Opinion is one thing....I prefer to discuss facts........

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The participation rate is the amount of index change credited based on the method of crediting, so yes, it is a 100% participation if the contract states it as such. If you have "crediting method A" with a 100% participation rate, that is certainly different than having "crediting method A" with a 75% participation rate. Different crediting methods have different levels of potential return. As an example, a "monthly sum" crediting method could return 25-35% in a given year if everything went perfectly - that can't be done with other methods. However, one month with a large negative return can negate the whole year's cumulative percentage increase, whereas a "monthly averaging" method doesn't result in such dramatic spikes.
Aviva uses something like 7 or 8 different crediting rates to come up with a participation rate. So, no matter how you slice, it is NOT a comparison o a direct index like the S&P 500 or whatever. Like I have said, I READ the Aviva contract, its nothing special, nor are any other of the EIA's for that matter...........

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Some people "sell" annuities, some people "sell" life insurance. I don't "sell" anything, I help people understand how to buy what they're looking for without getting caught up in the "gotchas", and I never charge them a dime. I saved one client last year over $18k per year on his health insurance. He was ready to buy another one of the same policies for about $2k/year less, had no intention of looking at other options. Someone else would have just "sold" him on the idea of saving $2k ("Hey, look at this savings! What a great deal!!!) , instead of me helping him explore how he could save even more and still get the best coverage. There is a difference, whether people think of insurance agents as slimeballs or not.
Not to nitpick, but if you didn't "sell anything", your agency would fire you.......... As far as saving a client on health insurance, I have no problem with that. However, we are talking about the merits of an EIA for the OP.......so that is the issue I have chosen to address.......
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Old 03-04-2010, 04:01 PM   #27
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Opinion is one thing....I prefer to discuss facts........

Aviva uses something like 7 or 8 different crediting rates to come up with a participation rate. So, no matter how you slice, it is NOT a comparison o a direct index like the S&P 500 or whatever. Like I have said, I READ the Aviva contract, its nothing special, nor are any other of the EIA's for that matter...........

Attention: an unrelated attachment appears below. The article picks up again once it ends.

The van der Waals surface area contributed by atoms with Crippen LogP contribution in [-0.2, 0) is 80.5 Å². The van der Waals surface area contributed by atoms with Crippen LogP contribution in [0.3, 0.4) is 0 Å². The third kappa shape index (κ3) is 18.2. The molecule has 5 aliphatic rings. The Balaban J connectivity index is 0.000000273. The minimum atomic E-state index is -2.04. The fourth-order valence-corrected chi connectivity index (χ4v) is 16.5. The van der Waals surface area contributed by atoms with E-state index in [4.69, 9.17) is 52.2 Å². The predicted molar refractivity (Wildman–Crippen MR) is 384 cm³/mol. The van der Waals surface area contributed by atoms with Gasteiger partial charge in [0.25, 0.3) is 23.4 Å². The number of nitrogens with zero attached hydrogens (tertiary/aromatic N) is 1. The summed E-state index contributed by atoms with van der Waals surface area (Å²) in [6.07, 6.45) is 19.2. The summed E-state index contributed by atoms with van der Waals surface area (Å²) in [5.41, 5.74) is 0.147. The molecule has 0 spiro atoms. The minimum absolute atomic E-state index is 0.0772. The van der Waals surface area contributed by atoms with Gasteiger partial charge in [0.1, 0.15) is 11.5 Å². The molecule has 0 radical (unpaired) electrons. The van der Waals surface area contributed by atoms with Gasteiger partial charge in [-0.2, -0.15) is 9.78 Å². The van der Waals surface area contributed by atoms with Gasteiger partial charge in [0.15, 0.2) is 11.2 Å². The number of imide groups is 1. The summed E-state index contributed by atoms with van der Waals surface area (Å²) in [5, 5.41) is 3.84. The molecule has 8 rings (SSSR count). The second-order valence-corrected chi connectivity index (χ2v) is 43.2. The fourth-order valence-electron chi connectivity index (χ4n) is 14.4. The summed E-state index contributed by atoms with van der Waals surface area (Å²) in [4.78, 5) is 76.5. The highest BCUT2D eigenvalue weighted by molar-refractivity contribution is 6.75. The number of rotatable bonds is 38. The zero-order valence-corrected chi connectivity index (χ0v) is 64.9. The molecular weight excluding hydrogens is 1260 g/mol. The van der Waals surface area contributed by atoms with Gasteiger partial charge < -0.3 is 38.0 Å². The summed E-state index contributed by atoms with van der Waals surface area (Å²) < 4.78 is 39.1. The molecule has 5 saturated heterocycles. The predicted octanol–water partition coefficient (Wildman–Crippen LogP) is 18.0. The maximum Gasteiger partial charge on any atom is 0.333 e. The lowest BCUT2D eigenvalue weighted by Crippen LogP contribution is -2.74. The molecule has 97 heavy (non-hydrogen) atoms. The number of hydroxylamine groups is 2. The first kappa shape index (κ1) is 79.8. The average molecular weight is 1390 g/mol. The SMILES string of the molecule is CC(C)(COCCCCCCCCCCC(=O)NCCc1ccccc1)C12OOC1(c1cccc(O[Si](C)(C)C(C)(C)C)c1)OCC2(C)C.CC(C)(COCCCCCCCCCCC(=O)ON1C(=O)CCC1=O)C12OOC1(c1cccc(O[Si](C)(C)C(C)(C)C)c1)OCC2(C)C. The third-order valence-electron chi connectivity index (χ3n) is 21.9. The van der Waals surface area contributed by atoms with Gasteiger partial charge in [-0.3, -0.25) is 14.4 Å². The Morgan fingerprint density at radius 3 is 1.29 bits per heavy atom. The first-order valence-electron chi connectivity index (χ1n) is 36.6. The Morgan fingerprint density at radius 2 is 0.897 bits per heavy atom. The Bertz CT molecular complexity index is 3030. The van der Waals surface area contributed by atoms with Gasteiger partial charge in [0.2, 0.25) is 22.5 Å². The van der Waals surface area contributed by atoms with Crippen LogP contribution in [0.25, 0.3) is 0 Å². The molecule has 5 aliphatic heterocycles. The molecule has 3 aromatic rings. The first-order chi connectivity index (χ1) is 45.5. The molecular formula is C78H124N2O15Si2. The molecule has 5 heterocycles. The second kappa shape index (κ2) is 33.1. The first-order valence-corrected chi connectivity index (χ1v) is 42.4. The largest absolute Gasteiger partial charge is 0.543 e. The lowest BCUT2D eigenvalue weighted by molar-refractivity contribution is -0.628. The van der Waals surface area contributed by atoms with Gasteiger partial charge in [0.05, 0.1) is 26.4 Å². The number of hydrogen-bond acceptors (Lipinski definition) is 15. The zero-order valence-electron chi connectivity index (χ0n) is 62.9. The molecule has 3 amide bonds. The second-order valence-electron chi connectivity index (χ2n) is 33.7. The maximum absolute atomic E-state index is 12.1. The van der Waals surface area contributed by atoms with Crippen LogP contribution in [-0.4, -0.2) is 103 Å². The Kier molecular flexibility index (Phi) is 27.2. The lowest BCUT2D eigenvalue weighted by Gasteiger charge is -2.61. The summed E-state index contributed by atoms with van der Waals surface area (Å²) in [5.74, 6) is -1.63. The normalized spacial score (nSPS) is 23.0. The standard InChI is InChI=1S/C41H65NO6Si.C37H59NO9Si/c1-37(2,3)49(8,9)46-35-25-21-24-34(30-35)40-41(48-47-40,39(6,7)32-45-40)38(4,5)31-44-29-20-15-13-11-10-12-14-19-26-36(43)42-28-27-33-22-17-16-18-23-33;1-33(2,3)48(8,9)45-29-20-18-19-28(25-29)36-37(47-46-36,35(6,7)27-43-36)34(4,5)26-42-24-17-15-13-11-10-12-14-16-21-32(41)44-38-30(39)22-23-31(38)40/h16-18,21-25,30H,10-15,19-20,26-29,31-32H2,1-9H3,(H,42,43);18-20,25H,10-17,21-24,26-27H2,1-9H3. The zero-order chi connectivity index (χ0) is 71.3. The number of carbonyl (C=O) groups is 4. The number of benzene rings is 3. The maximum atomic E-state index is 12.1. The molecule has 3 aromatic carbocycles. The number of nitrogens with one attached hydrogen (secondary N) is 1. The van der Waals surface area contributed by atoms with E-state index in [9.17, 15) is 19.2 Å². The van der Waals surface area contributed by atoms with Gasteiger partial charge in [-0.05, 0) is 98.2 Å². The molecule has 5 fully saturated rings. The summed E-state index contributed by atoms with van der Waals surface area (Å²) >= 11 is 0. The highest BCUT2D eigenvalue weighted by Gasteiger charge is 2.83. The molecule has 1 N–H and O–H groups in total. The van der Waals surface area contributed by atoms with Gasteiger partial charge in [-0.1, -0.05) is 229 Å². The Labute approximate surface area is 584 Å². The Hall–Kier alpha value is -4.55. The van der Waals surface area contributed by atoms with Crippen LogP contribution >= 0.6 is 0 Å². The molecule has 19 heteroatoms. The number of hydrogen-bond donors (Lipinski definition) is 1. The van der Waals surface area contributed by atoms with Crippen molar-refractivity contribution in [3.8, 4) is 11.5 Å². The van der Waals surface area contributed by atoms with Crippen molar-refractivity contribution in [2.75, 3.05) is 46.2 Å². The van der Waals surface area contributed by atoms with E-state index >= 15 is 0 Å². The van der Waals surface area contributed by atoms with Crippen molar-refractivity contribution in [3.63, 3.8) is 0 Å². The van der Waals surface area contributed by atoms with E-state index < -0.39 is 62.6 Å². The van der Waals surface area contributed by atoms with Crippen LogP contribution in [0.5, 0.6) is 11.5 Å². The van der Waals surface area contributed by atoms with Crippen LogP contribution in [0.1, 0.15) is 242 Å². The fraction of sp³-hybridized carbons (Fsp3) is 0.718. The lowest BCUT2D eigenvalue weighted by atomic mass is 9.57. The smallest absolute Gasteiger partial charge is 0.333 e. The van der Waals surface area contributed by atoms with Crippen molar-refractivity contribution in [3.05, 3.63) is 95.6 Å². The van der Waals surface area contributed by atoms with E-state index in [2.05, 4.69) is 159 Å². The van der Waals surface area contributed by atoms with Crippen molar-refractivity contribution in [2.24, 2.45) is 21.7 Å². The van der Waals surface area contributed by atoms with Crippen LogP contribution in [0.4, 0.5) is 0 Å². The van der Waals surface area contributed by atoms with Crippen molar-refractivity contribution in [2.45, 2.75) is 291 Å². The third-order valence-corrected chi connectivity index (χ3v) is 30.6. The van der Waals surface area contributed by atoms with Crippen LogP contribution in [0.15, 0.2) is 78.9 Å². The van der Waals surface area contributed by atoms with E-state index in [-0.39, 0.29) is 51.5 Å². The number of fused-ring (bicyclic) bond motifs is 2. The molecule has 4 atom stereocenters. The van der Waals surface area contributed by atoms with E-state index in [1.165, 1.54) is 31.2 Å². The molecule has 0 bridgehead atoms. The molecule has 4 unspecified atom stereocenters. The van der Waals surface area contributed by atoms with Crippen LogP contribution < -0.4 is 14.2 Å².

Not to nitpick, but if you didn't "sell anything", your agency would fire you.......... As far as saving a client on health insurance, I have no problem with that. However, we are talking about the merits of an EIA for the OP.......so that is the issue I have chosen to address.......
I understand what you are saying and agree with you in a sense. To be technical, the participation rate is still different from the crediting method, since it's possible to have both a different participation rate and a different crediting method on the same contract, though most companies don't do that because it is too confusing for people to understand.

I also don't have an agency, I work for myself. There's a difference between having significant production and "selling" things.
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Old 03-04-2010, 04:46 PM   #28
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I also don't have an agency, I work for myself. There's a difference between having significant production and "selling" things.
Yeah, yeah, we know: you do it out of the goodness of your heart.
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Old 03-04-2010, 04:49 PM   #29
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I understand what you are saying and agree with you in a sense. To be technical, the participation rate is still different from the crediting method, since it's possible to have both a different participation rate and a different crediting method on the same contract, though most companies don't do that because it is too confusing for people to understand.
The Aviva contract is about as confusing as you can get.......EIA's are set up by the acutuaris to make the INSURER money........IF the client makes money, it is an unintended consequence..........
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Old 03-04-2010, 07:44 PM   #30
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The Aviva contract is about as confusing as you can get.......EIA's are set up by the acutuaris to make the INSURER money........IF the client makes money, it is an unintended consequence..........